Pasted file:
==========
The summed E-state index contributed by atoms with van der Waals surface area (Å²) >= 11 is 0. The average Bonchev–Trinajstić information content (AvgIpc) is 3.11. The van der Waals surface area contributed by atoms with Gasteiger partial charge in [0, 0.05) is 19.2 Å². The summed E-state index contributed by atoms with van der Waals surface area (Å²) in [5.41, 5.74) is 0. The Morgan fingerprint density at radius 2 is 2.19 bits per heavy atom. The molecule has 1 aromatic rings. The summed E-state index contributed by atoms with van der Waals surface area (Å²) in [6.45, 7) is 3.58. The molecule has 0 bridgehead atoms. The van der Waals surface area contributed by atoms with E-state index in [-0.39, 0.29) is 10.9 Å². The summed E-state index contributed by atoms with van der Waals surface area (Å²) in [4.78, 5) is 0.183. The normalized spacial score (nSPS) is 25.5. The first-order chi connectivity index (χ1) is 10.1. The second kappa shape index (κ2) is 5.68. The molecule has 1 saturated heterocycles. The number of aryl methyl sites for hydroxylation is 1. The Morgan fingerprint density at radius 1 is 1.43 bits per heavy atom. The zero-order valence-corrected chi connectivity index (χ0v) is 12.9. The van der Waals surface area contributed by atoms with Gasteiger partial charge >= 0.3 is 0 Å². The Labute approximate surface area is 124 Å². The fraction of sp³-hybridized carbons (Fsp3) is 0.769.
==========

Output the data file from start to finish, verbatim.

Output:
The summed E-state index contributed by atoms with van der Waals surface area (Å²) >= 11 is 0. The average Bonchev–Trinajstić information content (AvgIpc) is 3.11. The van der Waals surface area contributed by atoms with Gasteiger partial charge in [0, 0.05) is 19.2 Å². The summed E-state index contributed by atoms with van der Waals surface area (Å²) in [5.41, 5.74) is 0. The Morgan fingerprint density at radius 2 is 2.19 bits per heavy atom. The molecule has 1 aromatic rings. The summed E-state index contributed by atoms with van der Waals surface area (Å²) in [6.45, 7) is 3.58. The molecule has 0 bridgehead atoms. The van der Waals surface area contributed by atoms with E-state index in [-0.39, 0.29) is 10.9 Å². The summed E-state index contributed by atoms with van der Waals surface area (Å²) in [4.78, 5) is 0.183. The normalized spacial score (nSPS) is 25.5. The first-order chi connectivity index (χ1) is 10.1. The second kappa shape index (κ2) is 5.68. The molecule has 1 saturated heterocycles. The number of aryl methyl sites for hydroxylation is 1. The Morgan fingerprint density at radius 1 is 1.43 bits per heavy atom. The zero-order valence-corrected chi connectivity index (χ0v) is 12.9. The van der Waals surface area contributed by atoms with Gasteiger partial charge >= 0.3 is 0 Å². The Labute approximate surface area is 124 Å². The fraction of sp³-hybridized carbons (Fsp3) is 0.769.